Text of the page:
This past week, we’ve read about the latest mass grave uncovered along the border. In this week’s Houston Chronicle story, as many as 122 of the 177 bodies found in the most recent mass grave discovery were believed to be passengers dragged off of buses at drug cartel roadblocks.
Also in the last week, five beauty parlor workers were brutally murdered in Acapulco.
Sadly, every time we read about the U.S.-Mexico border, the news is getting worse.
News stories that once popped up once every few weeks are occurring daily. The news is getting worse, and more gruesome.
In the last week, the U.S. State Department has released yet another travel warning to U.S. citizens heading to or traveling throughout any part of Mexico. In short, the warning says to stay in tourist areas during daylight hours.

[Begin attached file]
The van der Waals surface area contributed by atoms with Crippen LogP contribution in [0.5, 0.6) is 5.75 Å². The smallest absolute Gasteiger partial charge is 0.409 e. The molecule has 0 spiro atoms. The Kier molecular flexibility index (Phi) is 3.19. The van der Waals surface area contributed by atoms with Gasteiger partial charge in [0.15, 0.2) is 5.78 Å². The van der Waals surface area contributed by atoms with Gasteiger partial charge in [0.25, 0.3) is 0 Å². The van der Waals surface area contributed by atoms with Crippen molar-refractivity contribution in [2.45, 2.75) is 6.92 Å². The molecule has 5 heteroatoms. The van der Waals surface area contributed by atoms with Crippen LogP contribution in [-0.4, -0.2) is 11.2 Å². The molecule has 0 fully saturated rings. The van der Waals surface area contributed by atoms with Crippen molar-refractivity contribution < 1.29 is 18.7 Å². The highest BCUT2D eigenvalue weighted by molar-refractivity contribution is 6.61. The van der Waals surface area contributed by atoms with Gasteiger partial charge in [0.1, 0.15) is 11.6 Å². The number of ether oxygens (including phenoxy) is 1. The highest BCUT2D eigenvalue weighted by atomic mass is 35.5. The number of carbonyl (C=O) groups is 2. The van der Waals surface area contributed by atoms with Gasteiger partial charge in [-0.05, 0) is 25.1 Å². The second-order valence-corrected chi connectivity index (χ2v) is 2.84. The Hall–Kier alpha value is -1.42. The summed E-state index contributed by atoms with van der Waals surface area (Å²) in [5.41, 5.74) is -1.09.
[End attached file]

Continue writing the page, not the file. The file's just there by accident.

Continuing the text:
Yes, the same administration that wants U.S. trucks heading south of the border is asking its citizens to stay visible and travel there only in broad daylight.
“According to Government of Mexico figures, 34,612 people have been killed in narcotics-related violence in Mexico since December 2006,” the State Department warning reads. “More than 15,000 narcotics-related homicides occurred in 2010, an increase of almost two-thirds compared to 2009.”
Many of those murdered have worked with criminal organizations, but a growing number of victims are innocent bystanders, and even police officers, the State Department says.
So the only upside – if you could call it that – to opening the border today, is that the violence will be worse tomorrow. Is that any sort of justification for putting lives at risk?